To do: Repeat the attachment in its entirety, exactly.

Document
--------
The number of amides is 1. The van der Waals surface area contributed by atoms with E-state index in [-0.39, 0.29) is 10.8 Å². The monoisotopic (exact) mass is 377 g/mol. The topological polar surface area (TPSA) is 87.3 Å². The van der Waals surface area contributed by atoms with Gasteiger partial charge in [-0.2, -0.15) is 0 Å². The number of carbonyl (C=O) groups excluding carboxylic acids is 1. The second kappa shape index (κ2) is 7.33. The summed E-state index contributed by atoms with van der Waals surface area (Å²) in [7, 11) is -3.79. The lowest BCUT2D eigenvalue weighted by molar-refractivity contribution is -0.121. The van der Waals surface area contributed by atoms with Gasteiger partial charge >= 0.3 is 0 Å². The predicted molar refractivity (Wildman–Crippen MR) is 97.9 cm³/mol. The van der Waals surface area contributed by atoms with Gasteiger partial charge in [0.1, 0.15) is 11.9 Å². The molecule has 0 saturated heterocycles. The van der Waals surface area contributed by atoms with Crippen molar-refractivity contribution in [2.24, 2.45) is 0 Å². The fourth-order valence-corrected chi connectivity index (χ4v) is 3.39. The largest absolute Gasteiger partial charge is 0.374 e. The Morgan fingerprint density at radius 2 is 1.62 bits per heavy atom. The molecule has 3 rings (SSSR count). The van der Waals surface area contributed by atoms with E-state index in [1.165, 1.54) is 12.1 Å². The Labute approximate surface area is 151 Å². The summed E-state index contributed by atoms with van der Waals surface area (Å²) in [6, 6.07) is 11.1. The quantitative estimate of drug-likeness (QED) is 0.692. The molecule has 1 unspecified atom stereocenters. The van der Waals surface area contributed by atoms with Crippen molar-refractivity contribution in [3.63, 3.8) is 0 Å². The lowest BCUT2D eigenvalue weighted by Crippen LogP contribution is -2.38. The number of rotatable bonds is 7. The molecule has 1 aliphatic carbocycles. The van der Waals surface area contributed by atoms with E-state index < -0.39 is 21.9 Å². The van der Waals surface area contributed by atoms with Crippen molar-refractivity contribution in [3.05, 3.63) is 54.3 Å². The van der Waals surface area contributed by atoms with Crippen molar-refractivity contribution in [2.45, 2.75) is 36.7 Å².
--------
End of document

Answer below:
The number of amides is 1. The van der Waals surface area contributed by atoms with E-state index in [-0.39, 0.29) is 10.8 Å². The monoisotopic (exact) mass is 377 g/mol. The topological polar surface area (TPSA) is 87.3 Å². The van der Waals surface area contributed by atoms with Gasteiger partial charge in [-0.2, -0.15) is 0 Å². The number of carbonyl (C=O) groups excluding carboxylic acids is 1. The second kappa shape index (κ2) is 7.33. The summed E-state index contributed by atoms with van der Waals surface area (Å²) in [7, 11) is -3.79. The lowest BCUT2D eigenvalue weighted by molar-refractivity contribution is -0.121. The van der Waals surface area contributed by atoms with Gasteiger partial charge >= 0.3 is 0 Å². The predicted molar refractivity (Wildman–Crippen MR) is 97.9 cm³/mol. The van der Waals surface area contributed by atoms with Gasteiger partial charge in [0.1, 0.15) is 11.9 Å². The molecule has 0 saturated heterocycles. The van der Waals surface area contributed by atoms with Crippen molar-refractivity contribution in [2.24, 2.45) is 0 Å². The fourth-order valence-corrected chi connectivity index (χ4v) is 3.39. The largest absolute Gasteiger partial charge is 0.374 e. The Morgan fingerprint density at radius 2 is 1.62 bits per heavy atom. The molecule has 3 rings (SSSR count). The van der Waals surface area contributed by atoms with E-state index in [1.165, 1.54) is 12.1 Å². The Labute approximate surface area is 151 Å². The summed E-state index contributed by atoms with van der Waals surface area (Å²) in [6, 6.07) is 11.1. The quantitative estimate of drug-likeness (QED) is 0.692. The molecule has 1 unspecified atom stereocenters. The van der Waals surface area contributed by atoms with Crippen molar-refractivity contribution in [3.63, 3.8) is 0 Å². The lowest BCUT2D eigenvalue weighted by Crippen LogP contribution is -2.38. The number of rotatable bonds is 7. The molecule has 1 aliphatic carbocycles. The van der Waals surface area contributed by atoms with E-state index < -0.39 is 21.9 Å². The van der Waals surface area contributed by atoms with Crippen molar-refractivity contribution in [3.05, 3.63) is 54.3 Å². The van der Waals surface area contributed by atoms with Crippen molar-refractivity contribution in [2.45, 2.75) is 36.7 Å².